Iris van Herpen is no ordinary designer. Her clothes go beyond fashion: they are art forms that work with materials like leather, acrylics, and plastics amongst more traditional fabric and are formed using age-old technologies (hand cutting, the sewing machine, glass blowing). While she is credited with creating the first 3D printed dress, most of her creations are made by hand in-house, pushing the boundaries of creativity while staying true to the human form. She inspires the fashion world to open up the possibilities of how to think, dress and make our most extraordinary imaginations visible.

Some may bring up the question of wearability – who would even wear these clothes? But these creations are not just clothes, they are art. Without designers like van Herpen, fashion would just be apparel, and what we wear would only be based on function. By distorting and playing with the natural human form by building avant-garde couture pieces, Iris van Herpen is able to transform our perception of ourselves and others.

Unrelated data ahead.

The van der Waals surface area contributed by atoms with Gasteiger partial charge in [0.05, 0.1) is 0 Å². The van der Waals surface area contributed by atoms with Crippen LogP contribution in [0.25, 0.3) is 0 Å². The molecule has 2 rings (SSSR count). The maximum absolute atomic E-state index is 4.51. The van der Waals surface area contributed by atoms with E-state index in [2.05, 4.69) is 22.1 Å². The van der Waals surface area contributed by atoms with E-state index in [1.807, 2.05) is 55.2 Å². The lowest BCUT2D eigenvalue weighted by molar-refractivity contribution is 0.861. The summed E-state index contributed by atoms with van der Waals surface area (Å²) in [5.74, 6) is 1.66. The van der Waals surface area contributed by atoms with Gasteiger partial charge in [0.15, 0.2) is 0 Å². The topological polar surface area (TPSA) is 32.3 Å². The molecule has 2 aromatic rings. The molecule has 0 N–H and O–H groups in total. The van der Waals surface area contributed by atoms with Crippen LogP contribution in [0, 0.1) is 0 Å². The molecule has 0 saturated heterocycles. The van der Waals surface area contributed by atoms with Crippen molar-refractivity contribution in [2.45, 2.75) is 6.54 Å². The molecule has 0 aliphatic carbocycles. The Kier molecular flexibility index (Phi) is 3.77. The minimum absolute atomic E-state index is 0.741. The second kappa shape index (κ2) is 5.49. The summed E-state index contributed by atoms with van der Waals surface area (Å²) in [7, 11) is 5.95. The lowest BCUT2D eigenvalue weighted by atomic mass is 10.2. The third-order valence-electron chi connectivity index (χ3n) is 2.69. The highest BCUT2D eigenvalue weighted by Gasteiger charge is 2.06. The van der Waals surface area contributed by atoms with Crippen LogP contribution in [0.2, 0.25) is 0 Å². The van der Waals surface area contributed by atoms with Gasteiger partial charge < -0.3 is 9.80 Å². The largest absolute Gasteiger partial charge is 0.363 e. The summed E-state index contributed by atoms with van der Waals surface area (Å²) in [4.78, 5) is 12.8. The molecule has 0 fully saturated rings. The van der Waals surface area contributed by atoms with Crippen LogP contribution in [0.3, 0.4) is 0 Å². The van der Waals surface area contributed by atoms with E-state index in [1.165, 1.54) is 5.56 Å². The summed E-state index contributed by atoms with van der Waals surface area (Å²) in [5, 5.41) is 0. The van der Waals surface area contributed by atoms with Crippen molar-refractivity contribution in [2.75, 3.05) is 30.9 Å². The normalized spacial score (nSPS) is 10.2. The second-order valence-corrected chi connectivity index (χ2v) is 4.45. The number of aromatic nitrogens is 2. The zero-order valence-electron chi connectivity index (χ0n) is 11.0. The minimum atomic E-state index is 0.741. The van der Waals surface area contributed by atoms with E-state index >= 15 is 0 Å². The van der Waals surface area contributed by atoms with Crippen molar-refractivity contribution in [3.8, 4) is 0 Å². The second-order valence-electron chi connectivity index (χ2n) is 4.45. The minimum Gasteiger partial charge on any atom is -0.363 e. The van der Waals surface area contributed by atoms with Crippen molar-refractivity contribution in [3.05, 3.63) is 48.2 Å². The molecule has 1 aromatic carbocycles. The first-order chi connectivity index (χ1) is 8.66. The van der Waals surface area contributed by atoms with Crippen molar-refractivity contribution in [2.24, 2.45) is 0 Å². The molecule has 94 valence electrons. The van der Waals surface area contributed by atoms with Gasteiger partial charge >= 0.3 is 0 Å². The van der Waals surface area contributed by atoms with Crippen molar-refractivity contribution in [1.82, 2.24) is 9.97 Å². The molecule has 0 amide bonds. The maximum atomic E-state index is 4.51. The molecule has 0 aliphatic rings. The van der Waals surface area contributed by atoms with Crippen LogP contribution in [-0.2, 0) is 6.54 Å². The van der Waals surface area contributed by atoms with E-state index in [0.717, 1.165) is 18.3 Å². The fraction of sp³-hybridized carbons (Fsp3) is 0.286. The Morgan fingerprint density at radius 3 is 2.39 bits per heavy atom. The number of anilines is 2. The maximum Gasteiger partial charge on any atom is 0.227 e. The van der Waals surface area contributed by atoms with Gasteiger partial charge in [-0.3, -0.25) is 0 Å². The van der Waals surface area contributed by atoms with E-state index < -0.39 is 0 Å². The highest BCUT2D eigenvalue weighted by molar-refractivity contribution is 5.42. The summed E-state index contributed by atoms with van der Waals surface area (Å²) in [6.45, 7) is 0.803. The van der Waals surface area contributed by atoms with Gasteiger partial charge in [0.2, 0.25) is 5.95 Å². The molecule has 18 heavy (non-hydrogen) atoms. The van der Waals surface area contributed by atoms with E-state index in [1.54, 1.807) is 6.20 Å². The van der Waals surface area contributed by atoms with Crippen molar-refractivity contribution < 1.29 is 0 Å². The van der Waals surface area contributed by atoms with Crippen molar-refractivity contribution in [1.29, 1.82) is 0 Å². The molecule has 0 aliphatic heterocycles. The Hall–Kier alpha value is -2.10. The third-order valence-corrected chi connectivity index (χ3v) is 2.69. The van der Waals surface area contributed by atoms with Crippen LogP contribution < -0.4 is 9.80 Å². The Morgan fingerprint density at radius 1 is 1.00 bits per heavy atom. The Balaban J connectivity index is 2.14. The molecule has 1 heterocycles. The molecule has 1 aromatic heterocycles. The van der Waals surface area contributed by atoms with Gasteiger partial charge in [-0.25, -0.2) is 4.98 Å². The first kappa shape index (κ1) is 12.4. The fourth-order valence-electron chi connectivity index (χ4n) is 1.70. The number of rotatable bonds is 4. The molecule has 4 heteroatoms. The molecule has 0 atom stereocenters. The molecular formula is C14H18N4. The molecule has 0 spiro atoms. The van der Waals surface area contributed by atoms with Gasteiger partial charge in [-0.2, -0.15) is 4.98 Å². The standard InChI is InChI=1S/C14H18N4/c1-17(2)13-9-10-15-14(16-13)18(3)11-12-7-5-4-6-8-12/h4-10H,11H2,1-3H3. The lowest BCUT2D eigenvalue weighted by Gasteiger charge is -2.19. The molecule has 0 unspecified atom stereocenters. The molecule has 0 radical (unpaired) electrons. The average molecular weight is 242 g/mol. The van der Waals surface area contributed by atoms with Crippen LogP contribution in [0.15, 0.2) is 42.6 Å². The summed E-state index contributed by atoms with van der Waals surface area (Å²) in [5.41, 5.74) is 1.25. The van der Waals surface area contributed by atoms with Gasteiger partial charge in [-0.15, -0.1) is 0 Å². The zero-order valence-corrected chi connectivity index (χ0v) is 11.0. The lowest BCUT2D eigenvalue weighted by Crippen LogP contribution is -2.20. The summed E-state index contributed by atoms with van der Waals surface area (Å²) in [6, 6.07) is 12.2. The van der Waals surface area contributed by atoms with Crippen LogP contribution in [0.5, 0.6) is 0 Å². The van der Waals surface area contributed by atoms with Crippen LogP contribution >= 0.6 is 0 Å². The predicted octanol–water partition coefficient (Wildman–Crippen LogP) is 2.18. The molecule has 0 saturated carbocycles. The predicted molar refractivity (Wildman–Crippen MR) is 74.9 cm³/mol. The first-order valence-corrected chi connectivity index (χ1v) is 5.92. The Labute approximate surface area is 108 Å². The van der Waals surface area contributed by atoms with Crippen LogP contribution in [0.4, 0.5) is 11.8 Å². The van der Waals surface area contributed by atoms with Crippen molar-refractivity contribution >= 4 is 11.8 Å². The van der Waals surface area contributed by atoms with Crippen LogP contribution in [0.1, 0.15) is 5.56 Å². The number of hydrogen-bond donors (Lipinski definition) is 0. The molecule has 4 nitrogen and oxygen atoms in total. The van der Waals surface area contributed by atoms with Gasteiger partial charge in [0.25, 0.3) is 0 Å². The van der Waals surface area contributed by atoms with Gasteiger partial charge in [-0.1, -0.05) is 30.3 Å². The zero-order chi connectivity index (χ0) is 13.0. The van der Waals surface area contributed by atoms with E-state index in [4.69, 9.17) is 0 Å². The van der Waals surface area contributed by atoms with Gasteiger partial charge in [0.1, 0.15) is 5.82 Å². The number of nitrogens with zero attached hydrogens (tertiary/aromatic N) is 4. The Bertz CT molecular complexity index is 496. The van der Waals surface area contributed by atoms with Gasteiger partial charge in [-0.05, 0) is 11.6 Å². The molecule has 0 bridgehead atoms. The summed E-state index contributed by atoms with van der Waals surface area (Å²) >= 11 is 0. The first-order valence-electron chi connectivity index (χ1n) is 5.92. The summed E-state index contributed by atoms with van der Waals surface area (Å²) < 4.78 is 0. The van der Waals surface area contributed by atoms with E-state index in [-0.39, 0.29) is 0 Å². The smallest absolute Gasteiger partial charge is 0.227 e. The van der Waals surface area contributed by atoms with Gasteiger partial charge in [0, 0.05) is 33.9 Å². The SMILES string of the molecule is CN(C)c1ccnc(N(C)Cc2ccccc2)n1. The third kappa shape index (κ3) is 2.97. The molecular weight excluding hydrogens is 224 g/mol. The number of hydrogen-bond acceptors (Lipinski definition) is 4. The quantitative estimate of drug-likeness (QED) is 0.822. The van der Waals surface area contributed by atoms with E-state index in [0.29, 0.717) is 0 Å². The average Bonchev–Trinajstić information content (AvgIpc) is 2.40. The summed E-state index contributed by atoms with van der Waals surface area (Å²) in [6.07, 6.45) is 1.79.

Her shows are often known for her shoes, made in partnership with the New York brand United Nude, which will change the gait of how models walk, the sound someone makes when they walk in the room, and ultimately how you look. She truly opens our minds to think outside of the box when it comes to fashion. It’s no wonder fashion-forward fans like Solange Knowles and Lady Gaga continues to gravitate towards the designer for their on (and sometimes off) red-carpet looks.


Patricia Harris Gallery of Textiles & Costume


At a recent talk with the fashion genius hosted by the ROM for its members and media alike, we learned more about the inspiration and work ethic of the designer to understand the inner workings of her mind.

Iris grew up a dancer but transcended into the fashion world as she got older as it was a place to combine her love of theatrics, art, and movement. She refers to the ethos of her work as craftsmanship, something that links both innovation and hard work. While her commitment to her craft limits her in terms of tools, she believes that this is the reason she continues to move forward. “There are many things that I am unable to do today that I may be doing in a few years, and I think that is why we continue.”